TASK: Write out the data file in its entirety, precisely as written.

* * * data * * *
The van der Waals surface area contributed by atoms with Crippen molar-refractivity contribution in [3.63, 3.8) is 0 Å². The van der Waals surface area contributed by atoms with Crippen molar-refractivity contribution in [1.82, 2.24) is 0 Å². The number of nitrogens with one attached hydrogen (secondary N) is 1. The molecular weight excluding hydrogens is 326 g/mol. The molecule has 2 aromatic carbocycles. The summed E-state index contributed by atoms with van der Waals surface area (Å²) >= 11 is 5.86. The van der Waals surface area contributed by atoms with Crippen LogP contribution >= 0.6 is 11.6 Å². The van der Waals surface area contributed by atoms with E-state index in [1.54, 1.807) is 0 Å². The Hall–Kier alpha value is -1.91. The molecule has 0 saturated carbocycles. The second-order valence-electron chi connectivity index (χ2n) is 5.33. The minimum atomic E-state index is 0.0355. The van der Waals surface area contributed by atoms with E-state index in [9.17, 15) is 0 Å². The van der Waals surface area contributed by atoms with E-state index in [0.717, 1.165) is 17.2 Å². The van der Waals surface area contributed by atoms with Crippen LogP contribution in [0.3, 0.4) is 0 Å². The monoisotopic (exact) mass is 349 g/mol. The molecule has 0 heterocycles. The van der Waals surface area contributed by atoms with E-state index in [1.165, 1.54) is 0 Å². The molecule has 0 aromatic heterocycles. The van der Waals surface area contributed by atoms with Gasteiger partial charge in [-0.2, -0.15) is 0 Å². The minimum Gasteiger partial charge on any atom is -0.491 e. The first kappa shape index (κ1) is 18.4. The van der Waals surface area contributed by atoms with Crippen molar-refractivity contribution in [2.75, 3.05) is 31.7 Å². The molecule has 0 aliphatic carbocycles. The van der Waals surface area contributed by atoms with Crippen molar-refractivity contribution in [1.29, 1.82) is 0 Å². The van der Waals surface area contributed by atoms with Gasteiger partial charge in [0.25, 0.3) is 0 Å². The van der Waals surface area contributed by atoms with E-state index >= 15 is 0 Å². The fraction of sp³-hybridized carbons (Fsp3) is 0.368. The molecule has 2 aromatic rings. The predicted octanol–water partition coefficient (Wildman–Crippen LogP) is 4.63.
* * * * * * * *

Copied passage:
The van der Waals surface area contributed by atoms with Crippen molar-refractivity contribution in [3.63, 3.8) is 0 Å². The van der Waals surface area contributed by atoms with Crippen molar-refractivity contribution in [1.82, 2.24) is 0 Å². The number of nitrogens with one attached hydrogen (secondary N) is 1. The molecular weight excluding hydrogens is 326 g/mol. The molecule has 2 aromatic carbocycles. The summed E-state index contributed by atoms with van der Waals surface area (Å²) >= 11 is 5.86. The van der Waals surface area contributed by atoms with Crippen LogP contribution >= 0.6 is 11.6 Å². The van der Waals surface area contributed by atoms with E-state index in [1.54, 1.807) is 0 Å². The Hall–Kier alpha value is -1.91. The molecule has 0 saturated carbocycles. The second-order valence-electron chi connectivity index (χ2n) is 5.33. The minimum atomic E-state index is 0.0355. The van der Waals surface area contributed by atoms with E-state index in [9.17, 15) is 0 Å². The van der Waals surface area contributed by atoms with E-state index in [0.717, 1.165) is 17.2 Å². The van der Waals surface area contributed by atoms with Crippen LogP contribution in [0.3, 0.4) is 0 Å². The monoisotopic (exact) mass is 349 g/mol. The molecule has 0 heterocycles. The van der Waals surface area contributed by atoms with E-state index in [1.165, 1.54) is 0 Å². The molecule has 0 aromatic heterocycles. The van der Waals surface area contributed by atoms with Gasteiger partial charge in [-0.2, -0.15) is 0 Å². The minimum Gasteiger partial charge on any atom is -0.491 e. The first kappa shape index (κ1) is 18.4. The van der Waals surface area contributed by atoms with Crippen molar-refractivity contribution in [2.75, 3.05) is 31.7 Å². The molecule has 0 aliphatic carbocycles. The van der Waals surface area contributed by atoms with Crippen molar-refractivity contribution in [1.29, 1.82) is 0 Å². The van der Waals surface area contributed by atoms with Gasteiger partial charge in [0.25, 0.3) is 0 Å². The van der Waals surface area contributed by atoms with E-state index >= 15 is 0 Å². The fraction of sp³-hybridized carbons (Fsp3) is 0.368. The molecule has 2 aromatic rings. The predicted octanol–water partition coefficient (Wildman–Crippen LogP) is 4.63.